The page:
My goal is to help people move more. Sustainably. So that we will all be more fit, and ultimately more healthy. Or, perhaps more accurately, as healthy as we can be.
Let’s face it: with a few exceptions, we are all far too sedentary. We have used our tremendous brainpower over the centuries to devise ways to save ourselves much in terms of efforts and physical labour.
So it is only natural that I propose some ways of moving more. “About time this blog starts being useful”, you might even think!
If you are hoping for a silver bullet, a no-effort required method that has guaranteed success, you will be disappointed.
If you are hoping for a simple way to make a big difference, well, then, there is hope. But it requires some effort nevertheless.
I’d like to propose a first tookit, a prescription of sort, to get moving more:
1) Move every hour.
Whether at work or at home, we tend to sit way more than is healthy. What you should do is 10 minutes of moving for every 50 of sitting. At least 5 minutes, if you think 10 is too much. The moving part does not need to be very dynamic. Go for a walk on your floor, or around the block. Do some squats and some push-ups. Or take the stairwell and go up one floor, then back down. The key is to not spend hours on end without moving. Getting that blood to flow a little faster will help your overall productivity. Also, the mental break of switching away from what you are doing does wonder for idea generation and clarification…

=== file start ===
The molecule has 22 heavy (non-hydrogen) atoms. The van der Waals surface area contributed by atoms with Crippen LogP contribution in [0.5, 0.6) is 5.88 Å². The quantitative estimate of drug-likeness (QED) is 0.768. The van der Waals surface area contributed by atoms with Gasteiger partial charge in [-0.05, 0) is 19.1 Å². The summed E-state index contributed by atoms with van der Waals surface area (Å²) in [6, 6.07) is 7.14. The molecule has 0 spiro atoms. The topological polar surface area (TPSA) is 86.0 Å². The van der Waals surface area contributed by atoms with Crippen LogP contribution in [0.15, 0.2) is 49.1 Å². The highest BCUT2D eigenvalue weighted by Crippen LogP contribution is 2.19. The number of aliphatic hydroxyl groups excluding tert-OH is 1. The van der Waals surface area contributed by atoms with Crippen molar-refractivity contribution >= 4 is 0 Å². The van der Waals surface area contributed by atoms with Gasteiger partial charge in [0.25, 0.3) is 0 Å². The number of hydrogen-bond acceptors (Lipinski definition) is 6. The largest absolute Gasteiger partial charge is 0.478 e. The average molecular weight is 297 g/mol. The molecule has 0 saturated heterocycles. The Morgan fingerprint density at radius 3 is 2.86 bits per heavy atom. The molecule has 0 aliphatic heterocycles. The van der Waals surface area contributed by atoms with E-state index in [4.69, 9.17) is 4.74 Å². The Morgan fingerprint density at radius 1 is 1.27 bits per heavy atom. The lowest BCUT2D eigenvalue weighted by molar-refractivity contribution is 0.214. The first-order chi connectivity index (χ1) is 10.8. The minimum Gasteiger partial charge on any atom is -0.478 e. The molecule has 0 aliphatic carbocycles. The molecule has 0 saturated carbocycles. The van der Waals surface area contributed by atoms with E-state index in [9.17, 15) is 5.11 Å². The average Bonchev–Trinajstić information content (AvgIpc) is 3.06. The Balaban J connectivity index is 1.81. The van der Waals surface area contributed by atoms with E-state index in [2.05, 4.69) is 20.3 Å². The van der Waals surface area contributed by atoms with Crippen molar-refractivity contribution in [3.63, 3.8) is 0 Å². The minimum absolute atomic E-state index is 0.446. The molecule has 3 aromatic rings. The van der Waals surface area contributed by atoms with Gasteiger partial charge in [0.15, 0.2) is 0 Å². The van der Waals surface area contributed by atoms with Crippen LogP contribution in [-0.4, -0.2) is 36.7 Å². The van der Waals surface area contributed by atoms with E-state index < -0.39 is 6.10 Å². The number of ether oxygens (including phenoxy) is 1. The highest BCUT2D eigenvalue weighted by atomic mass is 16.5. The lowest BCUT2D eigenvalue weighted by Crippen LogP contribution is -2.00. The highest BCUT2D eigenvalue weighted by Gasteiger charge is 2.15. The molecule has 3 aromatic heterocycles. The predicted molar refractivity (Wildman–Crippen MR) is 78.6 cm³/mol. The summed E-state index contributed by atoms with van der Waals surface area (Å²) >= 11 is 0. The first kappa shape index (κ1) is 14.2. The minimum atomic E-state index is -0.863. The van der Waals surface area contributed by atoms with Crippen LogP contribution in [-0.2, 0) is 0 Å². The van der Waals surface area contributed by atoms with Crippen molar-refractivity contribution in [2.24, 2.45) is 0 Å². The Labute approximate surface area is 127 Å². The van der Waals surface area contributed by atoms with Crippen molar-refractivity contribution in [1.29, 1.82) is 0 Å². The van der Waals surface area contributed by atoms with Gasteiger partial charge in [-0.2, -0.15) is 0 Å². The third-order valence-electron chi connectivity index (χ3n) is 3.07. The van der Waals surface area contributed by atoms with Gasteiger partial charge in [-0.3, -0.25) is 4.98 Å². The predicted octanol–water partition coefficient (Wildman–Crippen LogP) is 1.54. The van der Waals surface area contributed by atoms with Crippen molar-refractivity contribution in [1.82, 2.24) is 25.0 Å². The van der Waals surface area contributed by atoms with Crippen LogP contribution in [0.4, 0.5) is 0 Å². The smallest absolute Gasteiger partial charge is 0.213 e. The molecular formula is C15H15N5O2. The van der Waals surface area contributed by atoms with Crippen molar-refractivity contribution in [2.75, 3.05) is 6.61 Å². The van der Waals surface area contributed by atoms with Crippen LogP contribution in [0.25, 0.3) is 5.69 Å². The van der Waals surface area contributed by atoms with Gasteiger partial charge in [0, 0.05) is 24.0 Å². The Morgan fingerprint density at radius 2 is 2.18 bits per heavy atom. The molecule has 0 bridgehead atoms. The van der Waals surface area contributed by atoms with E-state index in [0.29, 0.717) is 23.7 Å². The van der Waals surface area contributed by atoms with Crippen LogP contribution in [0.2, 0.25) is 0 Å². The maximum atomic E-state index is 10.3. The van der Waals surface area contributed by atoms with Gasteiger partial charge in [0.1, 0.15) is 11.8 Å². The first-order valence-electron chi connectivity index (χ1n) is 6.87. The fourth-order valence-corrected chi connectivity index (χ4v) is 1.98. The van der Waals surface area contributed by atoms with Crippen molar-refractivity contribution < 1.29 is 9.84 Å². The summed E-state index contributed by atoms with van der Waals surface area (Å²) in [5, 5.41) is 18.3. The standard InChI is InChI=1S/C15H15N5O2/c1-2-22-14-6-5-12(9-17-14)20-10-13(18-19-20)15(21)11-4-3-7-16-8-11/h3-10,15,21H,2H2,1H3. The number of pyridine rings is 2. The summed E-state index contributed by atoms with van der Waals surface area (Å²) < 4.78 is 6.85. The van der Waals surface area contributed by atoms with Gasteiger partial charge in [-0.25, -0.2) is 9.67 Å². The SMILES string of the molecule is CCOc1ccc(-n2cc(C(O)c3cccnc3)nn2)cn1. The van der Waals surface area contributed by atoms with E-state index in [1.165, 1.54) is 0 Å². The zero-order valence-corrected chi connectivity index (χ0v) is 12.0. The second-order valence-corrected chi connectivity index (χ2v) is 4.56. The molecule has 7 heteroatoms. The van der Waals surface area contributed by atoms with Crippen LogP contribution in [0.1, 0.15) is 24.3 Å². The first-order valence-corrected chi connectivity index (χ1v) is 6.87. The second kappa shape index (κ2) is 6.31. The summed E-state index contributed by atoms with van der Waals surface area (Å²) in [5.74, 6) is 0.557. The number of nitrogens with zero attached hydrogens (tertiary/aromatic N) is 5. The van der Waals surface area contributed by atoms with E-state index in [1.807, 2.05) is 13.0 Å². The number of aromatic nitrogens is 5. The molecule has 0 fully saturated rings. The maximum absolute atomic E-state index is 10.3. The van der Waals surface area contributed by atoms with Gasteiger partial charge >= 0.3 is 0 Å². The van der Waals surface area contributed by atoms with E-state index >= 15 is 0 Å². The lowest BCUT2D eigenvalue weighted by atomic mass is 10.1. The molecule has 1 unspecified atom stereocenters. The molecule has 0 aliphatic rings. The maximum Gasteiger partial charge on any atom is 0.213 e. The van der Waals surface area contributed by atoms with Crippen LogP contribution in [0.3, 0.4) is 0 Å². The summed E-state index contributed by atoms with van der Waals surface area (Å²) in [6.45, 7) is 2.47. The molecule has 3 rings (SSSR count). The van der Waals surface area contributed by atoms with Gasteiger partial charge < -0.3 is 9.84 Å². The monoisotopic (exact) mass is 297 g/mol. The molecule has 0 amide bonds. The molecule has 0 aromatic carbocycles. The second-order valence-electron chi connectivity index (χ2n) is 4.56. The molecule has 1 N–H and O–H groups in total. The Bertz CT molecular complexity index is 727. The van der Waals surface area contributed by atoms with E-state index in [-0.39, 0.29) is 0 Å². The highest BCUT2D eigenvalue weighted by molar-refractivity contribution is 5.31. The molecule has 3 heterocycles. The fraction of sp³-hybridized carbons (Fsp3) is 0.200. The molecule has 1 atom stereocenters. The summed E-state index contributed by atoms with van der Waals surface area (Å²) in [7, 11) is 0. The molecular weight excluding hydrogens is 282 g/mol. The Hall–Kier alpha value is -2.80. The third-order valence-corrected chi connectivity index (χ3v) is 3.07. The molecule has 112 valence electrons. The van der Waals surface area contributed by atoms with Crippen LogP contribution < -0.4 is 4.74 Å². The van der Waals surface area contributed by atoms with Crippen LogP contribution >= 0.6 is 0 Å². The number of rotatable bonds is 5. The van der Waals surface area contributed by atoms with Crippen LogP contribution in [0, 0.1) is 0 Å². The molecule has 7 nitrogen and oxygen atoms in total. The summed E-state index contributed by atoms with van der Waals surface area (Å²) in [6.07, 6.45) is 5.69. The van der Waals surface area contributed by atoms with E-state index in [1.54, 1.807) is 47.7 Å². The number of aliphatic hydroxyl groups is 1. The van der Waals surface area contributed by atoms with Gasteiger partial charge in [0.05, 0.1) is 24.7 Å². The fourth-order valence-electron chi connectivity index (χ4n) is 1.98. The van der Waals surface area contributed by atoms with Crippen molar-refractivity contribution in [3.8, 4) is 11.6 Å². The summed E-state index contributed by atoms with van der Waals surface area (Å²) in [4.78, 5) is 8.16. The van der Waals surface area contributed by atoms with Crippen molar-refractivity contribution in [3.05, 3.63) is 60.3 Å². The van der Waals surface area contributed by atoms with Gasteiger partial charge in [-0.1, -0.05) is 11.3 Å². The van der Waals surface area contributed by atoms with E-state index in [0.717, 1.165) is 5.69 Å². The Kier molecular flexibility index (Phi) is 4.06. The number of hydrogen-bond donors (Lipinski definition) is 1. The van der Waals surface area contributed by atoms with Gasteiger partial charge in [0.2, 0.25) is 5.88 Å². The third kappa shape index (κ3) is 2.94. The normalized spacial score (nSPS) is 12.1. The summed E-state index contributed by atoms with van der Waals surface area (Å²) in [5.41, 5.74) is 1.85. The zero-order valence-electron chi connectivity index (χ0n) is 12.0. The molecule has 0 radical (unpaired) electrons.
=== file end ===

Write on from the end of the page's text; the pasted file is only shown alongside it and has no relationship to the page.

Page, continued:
2) Take the stairs.
I warned you (if you read my previous post), but this theme will keep coming back. Stairs are great. Stairs are your friends. Really. Whenever there are escalators, don’t take them. Whenever you “must” take an elevator, get off a floor or two higher or lower than where you are going, and walk some stairs. There’s a big opportunity for daily, quality moving, in just making that slight tweak to your habits. It really doesn’t take that much longer, and the payoff is substantial.
3) Walk more.
Whether you commute by car or public transit, a long distance or a short one, a change to your habits to include more walking will make a huge difference. Get off a stop (or more) sooner than you usually do and walk the rest of the way. Park your car at a farther (and perhaps less expensive) parkade and walk from there. If you normally drive but could take public transit, consider switching to the already more physically demanding method. The key thing is to include some systematic walking in your normal habits on a daily basis.
4) Do something with your muscles every day.
This is more tricky because it conjures up images of body building and going to the gym. But, in fact, although it is the more difficult part to add to your daily routine, it has great potential and does not require that much of an effort. I’m a big fan of the “7-Minute Workout” which aims to get your most important muscle groups to work a little more than most of us are unfortunately used to in our sedentary lifestyle. Restoring muscle tone means increasing your base metabolism, and immediately helping with your overall ability to deal with daily demands put on your body by the rest of your activities.
That’s it. For now.
I’ll get back to this topic frequently, offering more advice and tricks, and explaining the numerous benefits. But there you have it. Already enough to make a big difference…
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